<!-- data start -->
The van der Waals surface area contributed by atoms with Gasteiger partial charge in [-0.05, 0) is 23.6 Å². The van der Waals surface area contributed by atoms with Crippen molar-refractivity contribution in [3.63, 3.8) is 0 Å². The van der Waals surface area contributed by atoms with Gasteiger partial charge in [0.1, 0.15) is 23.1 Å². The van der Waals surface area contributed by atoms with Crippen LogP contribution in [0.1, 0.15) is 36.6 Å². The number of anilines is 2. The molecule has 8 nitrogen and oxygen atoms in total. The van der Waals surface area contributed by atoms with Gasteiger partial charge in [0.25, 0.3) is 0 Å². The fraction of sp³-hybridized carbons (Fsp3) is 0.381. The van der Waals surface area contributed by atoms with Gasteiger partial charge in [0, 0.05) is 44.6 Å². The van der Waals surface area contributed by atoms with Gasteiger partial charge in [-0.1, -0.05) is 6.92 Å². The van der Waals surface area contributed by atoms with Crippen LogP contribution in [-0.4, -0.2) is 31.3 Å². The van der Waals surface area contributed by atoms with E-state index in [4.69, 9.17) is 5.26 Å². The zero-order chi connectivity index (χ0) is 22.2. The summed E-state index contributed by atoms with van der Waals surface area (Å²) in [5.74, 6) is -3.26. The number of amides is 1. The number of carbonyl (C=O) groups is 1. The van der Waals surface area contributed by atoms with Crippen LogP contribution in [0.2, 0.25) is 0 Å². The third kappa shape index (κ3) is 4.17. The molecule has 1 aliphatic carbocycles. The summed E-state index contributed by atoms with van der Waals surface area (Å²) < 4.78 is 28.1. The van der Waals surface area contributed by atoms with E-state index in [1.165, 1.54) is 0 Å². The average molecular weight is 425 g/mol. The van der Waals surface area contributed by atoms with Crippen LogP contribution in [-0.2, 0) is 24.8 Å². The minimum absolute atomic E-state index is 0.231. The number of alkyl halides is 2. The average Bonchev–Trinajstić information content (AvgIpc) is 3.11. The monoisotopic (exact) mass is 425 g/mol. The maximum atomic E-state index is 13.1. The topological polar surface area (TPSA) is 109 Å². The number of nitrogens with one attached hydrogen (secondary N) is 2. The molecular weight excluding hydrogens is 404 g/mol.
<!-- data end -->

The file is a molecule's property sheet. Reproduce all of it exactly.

The van der Waals surface area contributed by atoms with Gasteiger partial charge in [-0.05, 0) is 23.6 Å². The van der Waals surface area contributed by atoms with Crippen molar-refractivity contribution in [3.63, 3.8) is 0 Å². The van der Waals surface area contributed by atoms with Gasteiger partial charge in [0.1, 0.15) is 23.1 Å². The van der Waals surface area contributed by atoms with Crippen LogP contribution in [0.1, 0.15) is 36.6 Å². The number of anilines is 2. The molecule has 8 nitrogen and oxygen atoms in total. The van der Waals surface area contributed by atoms with Gasteiger partial charge in [0.25, 0.3) is 0 Å². The fraction of sp³-hybridized carbons (Fsp3) is 0.381. The van der Waals surface area contributed by atoms with Gasteiger partial charge in [0, 0.05) is 44.6 Å². The van der Waals surface area contributed by atoms with Gasteiger partial charge in [-0.1, -0.05) is 6.92 Å². The van der Waals surface area contributed by atoms with Crippen LogP contribution in [-0.4, -0.2) is 31.3 Å². The van der Waals surface area contributed by atoms with E-state index in [4.69, 9.17) is 5.26 Å². The zero-order chi connectivity index (χ0) is 22.2. The summed E-state index contributed by atoms with van der Waals surface area (Å²) in [5.74, 6) is -3.26. The number of amides is 1. The number of carbonyl (C=O) groups is 1. The van der Waals surface area contributed by atoms with Crippen LogP contribution in [0.2, 0.25) is 0 Å². The third kappa shape index (κ3) is 4.17. The molecule has 1 aliphatic carbocycles. The summed E-state index contributed by atoms with van der Waals surface area (Å²) < 4.78 is 28.1. The van der Waals surface area contributed by atoms with E-state index in [1.165, 1.54) is 0 Å². The average molecular weight is 425 g/mol. The van der Waals surface area contributed by atoms with Crippen LogP contribution in [-0.2, 0) is 24.8 Å². The minimum absolute atomic E-state index is 0.231. The number of alkyl halides is 2. The average Bonchev–Trinajstić information content (AvgIpc) is 3.11. The monoisotopic (exact) mass is 425 g/mol. The maximum atomic E-state index is 13.1. The topological polar surface area (TPSA) is 109 Å². The number of nitrogens with one attached hydrogen (secondary N) is 2. The molecular weight excluding hydrogens is 404 g/mol.